Mid-Atlantic on Sunday, October 14.
FANG: So you’re extending invitations to filmmakers from the
PRATHER: I really want the festival to help grow in its
support and promotion of moviemaking in the Mid-Atlantic region and filmmakers
from around here, and I’m hopeful that the roundtable can jumpstart that in a
big, big way. Don’t get me wrong; we love getting great films from all over the
country and the world, for that matter. There are a ton of talented visionaries
out there. It’s just, as you know, this area has a lot to be proud of–from John
Waters to Jeff Krulik to Kevin Smith to George A. Romero, and Bates and Sanchez
too—filmmakers who went out and did it for themselves outside the system,
creating the DIY underground or independent aesthetic. It’s why having both
Ricky and Ed at the festival this year really helps make this both a
world-class event and a local one. In addition, we have those world premieres
and several shorts from regional talent, including THE DUMP by Fango’s own
Rebekah McKendry, who is originally from here in the Mid-Atlantic.
FANG: How long does it take to put the event together?
PRATHER: I will start thinking about the 2013 festival as
early as November of this year, so it’s almost a full-year process for me. This
past spring I went to Tribeca, which introduced me to RESOLUTION. Submissions
will begin coming in around January, and by April I can start to detect certain
trends, and begin planning things out. The festival is still being tinkered
with right up to the last moments, however, when filmmakers are notified.
FANG: Do you have any favorite moments from past festivals?
PRATHER: There are plenty. Oftentimes it can be simply
experiencing a new classic with an audience for the first time, like last year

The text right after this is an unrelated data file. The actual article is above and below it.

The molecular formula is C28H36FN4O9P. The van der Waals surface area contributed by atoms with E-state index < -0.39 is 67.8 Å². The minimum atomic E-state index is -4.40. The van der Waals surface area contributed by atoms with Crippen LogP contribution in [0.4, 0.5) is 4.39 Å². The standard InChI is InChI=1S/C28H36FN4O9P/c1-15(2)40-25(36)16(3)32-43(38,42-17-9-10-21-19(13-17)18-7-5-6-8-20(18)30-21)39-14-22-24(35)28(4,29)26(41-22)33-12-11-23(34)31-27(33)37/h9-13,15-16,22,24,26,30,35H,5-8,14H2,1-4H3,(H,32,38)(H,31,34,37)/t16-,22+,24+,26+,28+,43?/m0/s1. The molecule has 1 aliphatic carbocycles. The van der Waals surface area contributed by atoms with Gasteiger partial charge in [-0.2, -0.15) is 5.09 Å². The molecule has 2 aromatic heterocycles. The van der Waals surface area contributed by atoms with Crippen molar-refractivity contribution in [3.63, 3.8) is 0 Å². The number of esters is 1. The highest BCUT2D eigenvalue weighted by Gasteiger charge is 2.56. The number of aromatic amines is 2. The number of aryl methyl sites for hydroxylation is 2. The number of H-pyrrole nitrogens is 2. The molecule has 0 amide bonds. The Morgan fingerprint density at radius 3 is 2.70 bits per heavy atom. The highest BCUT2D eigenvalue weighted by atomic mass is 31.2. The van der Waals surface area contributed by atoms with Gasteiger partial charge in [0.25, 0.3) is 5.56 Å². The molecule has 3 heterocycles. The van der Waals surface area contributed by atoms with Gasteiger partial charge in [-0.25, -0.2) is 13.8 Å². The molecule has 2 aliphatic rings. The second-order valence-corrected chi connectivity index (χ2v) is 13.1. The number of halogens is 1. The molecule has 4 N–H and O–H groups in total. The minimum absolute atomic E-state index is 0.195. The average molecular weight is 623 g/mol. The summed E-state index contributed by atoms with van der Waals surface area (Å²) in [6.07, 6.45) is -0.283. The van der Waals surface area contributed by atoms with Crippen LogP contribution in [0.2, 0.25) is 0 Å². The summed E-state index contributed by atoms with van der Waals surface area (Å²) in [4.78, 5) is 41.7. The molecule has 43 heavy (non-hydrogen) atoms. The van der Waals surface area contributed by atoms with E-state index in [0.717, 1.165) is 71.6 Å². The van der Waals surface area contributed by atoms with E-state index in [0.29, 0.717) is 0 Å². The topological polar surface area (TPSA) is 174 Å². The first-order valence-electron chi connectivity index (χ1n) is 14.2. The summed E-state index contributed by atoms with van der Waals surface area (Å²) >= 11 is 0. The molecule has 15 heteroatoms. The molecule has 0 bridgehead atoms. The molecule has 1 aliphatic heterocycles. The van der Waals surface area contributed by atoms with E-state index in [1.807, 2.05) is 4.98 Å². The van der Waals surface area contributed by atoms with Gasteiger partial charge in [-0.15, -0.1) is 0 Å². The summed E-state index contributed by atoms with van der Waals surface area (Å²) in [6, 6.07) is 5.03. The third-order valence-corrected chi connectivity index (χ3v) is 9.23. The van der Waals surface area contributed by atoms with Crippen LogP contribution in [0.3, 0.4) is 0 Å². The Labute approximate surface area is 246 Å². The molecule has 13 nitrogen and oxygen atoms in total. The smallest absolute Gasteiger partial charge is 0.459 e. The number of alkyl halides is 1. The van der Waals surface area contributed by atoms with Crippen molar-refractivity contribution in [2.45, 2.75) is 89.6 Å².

with THE DEAD or in 2010 with TUCKER AND DALE VS. EVIL, or being in the moment
of a special Q&A, like when Herschell Gordon Lewis was with us in 2009 or
Lloyd Kaufman in 2008. Peaches Christ’s “4-D” experience with ALL ABOUT EVIL in
2010 stands out as a fantastic throwback to the William Castle days of making
the audience part of the show. Last year, when Ed Sanchez surprised us with a
screening of a film he helped produce, MIDNIGHT SON, was also a thrill. Still,
a clear favorite has to be the 2007 screening of the silent film DER GOLEM
which had live music performed by a very talented musician who effectively
blended 12 different instruments, including a theremin, banjo and upright bass,
with the film. People still talk about that night all these years later.
FANG: Do you have any advice for anyone who wants to start
up their own festival?
PRATHER: Venue is maybe the most important piece of the
puzzle. There are lots of other things you need to account for, but venue
should come first or second. We have been blessed with working with some of the
best in the DC region, including Cinema Arts in Fairfax, VA, Artisphere in Arlington,
VA and the Alamo Drafthouse Cinema in Winchester, VA, in addition to the AFI
Silver. Each one will have different demands or expectations or realities, so
you need to be mindful of that. A first-run theater, for example, may not be as
flexible for your needs as some other venues.
But really, before you even do that, see what is currently
being done in your area; are they meeting a need that has to be met, and if so,
could you do it better? Then look beyond where you live and see how you can
appeal to independent filmmakers. There are close to 100 genre festivals
worldwide, with more and more every day; if this is the direction you want to
go, keep in mind you’ll be competing for attention from filmmakers who might be
overwhelmed by the number of fests out there when they begin their own journey
to promote their work. The fests themselves can be very cooperative—there are
several of us who work closely with one another—but the truth of the matter is,
if you’re going to rely on submissions alone for your content, it’s becoming a
tougher path, as filmmakers have more options for their limited resources.
Finally, this is not a job for someone who isn’t a fan of
paying attention to details. There are so many moving parts all happening at
once, including working with filmmakers, getting the word out to your audience,
organizing volunteers, working with the venue, reaching the press, paying
attention to the technical details, program guides, shirts, buttons and on and
on and on. You need to have sea legs during this, and to be able to respond
FANG: How can people get tickets or submit their projects to
PRATHER: Tickets can be purchased through the Spooky Movie
website, where submissions for 2013 will begin in December, or the AFI Silver